What is the ozone layer, what is its importance to the Earth, how do scientists measure it, and why? Watch as a black light changes the color of ultra-violet (UV) sensitive material. Try to block or diffuse the UV rays using your hand, sunglasses, sunscreen, or objects of your own. By testing these "UV filtration systems," discover how the ozone filters out harmful UV rays from the Earth's surface. Copy panels are accented with images taken by satellites, including pictures of the infamous holes in the ozone layer.
The Earth Today
Monitor the Earth at this satellite data station using images from the many Earth Observing System satellites. Track ocean temperatures, wind speeds, glacial changes and tropical rainfall. Maybe you will be the one who detects the climate trend changes heralding the next El Niño or La Niña.
Near and Far
Examine our planet from beyond the upper reaches of the atmosphere. See what it's like to "look through the eyes" of a satellite by searching for landmarks from low and high orbits in front of a 2m by 2m (6 ft by 6 ft) satellite image of Earth. Learn how distance affects the amount of detail in satellite images and how NASA scientists use close-up and wide-angle images to accomplish different scientific goals.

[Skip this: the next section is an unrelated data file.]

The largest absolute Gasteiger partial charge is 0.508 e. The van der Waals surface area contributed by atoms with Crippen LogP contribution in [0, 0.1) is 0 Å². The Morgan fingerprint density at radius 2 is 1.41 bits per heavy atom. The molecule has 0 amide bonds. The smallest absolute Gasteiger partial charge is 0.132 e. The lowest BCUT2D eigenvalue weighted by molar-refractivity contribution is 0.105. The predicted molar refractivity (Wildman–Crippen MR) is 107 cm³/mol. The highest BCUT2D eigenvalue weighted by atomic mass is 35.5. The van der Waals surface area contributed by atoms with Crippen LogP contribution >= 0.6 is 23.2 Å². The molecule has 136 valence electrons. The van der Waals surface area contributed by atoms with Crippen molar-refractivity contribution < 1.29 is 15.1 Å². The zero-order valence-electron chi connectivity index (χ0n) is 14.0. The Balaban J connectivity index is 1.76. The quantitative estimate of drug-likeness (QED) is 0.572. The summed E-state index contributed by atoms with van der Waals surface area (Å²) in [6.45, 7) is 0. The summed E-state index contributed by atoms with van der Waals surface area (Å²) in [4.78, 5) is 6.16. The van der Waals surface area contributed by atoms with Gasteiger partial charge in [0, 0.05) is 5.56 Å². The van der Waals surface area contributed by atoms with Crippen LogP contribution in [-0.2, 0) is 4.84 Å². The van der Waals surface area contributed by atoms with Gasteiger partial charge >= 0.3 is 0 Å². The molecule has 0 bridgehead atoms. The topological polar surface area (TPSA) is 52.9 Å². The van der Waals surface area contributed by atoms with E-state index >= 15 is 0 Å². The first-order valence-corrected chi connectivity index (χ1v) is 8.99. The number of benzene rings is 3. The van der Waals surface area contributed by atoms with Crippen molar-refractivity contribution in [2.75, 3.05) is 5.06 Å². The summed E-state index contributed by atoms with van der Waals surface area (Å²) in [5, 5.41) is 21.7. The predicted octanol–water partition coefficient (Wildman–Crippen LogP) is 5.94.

The Bigger the Better
See how important lens size and aperture is to the detail and clarity of a satellite image. Look at the same image through two identical spotting scopes, one of which has had its aperture significantly decreased. Notice how the change in aperture alters image clarity.
Explore camera resolution by creating images with hands-on pin boards. Expanding on the importance of resolution and pixels in imaging, investigate the effects of resolution as you place objects under varying pin boards, noting the different representations created by different sized pins.
View stunning photographs and data renderings of the Earth as obtained by various EOS satellites. Beautiful 1.25m by 1.25m (4 ft by 4 ft) images hung on stylized rocket stands along with audio samples of an actual NASA satellite launching mission really enhance the space-like environment. Images include a rendering of a hurricane, the Earth at night, views of the globe from various satellites, space views of natural landmarks, and more! View images from the Eyes on Earth image gallery online.